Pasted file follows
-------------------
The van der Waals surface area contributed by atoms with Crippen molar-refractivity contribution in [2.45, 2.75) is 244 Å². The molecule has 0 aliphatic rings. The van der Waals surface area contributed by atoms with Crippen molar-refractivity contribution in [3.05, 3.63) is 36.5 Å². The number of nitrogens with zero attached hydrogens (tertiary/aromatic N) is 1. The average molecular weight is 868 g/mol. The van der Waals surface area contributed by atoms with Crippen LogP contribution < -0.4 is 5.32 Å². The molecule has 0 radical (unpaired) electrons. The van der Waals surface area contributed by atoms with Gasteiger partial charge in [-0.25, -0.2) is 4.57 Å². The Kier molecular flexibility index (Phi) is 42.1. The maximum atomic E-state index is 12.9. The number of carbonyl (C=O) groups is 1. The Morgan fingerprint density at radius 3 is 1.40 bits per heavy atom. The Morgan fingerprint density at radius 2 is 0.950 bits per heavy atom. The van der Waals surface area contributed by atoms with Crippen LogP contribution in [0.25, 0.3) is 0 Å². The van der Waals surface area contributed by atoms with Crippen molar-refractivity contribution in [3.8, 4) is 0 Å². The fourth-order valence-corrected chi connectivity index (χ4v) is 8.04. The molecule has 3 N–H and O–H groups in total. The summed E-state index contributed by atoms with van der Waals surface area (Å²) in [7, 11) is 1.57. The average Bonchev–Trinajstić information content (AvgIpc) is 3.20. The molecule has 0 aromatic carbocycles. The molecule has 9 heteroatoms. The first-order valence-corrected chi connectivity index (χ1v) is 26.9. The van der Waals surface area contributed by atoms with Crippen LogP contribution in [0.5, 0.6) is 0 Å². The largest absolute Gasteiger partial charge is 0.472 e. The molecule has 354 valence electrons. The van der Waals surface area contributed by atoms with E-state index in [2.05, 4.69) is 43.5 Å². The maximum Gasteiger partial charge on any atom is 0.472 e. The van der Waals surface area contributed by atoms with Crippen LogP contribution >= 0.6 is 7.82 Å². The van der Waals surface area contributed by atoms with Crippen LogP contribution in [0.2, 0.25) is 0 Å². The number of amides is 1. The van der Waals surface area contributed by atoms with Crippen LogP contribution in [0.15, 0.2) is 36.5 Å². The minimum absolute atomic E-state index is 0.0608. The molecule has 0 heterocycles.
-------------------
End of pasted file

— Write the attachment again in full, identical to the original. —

The van der Waals surface area contributed by atoms with Crippen molar-refractivity contribution in [2.45, 2.75) is 244 Å². The molecule has 0 aliphatic rings. The van der Waals surface area contributed by atoms with Crippen molar-refractivity contribution in [3.05, 3.63) is 36.5 Å². The number of nitrogens with zero attached hydrogens (tertiary/aromatic N) is 1. The average molecular weight is 868 g/mol. The van der Waals surface area contributed by atoms with Crippen LogP contribution < -0.4 is 5.32 Å². The molecule has 0 radical (unpaired) electrons. The van der Waals surface area contributed by atoms with Gasteiger partial charge in [-0.25, -0.2) is 4.57 Å². The Kier molecular flexibility index (Phi) is 42.1. The maximum atomic E-state index is 12.9. The number of carbonyl (C=O) groups is 1. The Morgan fingerprint density at radius 3 is 1.40 bits per heavy atom. The Morgan fingerprint density at radius 2 is 0.950 bits per heavy atom. The van der Waals surface area contributed by atoms with Crippen LogP contribution in [0.25, 0.3) is 0 Å². The van der Waals surface area contributed by atoms with Crippen molar-refractivity contribution in [3.8, 4) is 0 Å². The fourth-order valence-corrected chi connectivity index (χ4v) is 8.04. The molecule has 3 N–H and O–H groups in total. The summed E-state index contributed by atoms with van der Waals surface area (Å²) in [7, 11) is 1.57. The average Bonchev–Trinajstić information content (AvgIpc) is 3.20. The molecule has 0 aromatic carbocycles. The molecule has 9 heteroatoms. The first-order valence-corrected chi connectivity index (χ1v) is 26.9. The van der Waals surface area contributed by atoms with Crippen LogP contribution in [0.5, 0.6) is 0 Å². The largest absolute Gasteiger partial charge is 0.472 e. The molecule has 354 valence electrons. The van der Waals surface area contributed by atoms with E-state index in [2.05, 4.69) is 43.5 Å². The maximum Gasteiger partial charge on any atom is 0.472 e. The van der Waals surface area contributed by atoms with Crippen LogP contribution >= 0.6 is 7.82 Å². The van der Waals surface area contributed by atoms with Crippen LogP contribution in [0.2, 0.25) is 0 Å². The number of amides is 1. The van der Waals surface area contributed by atoms with Crippen LogP contribution in [0.15, 0.2) is 36.5 Å². The minimum absolute atomic E-state index is 0.0608. The molecule has 0 heterocycles.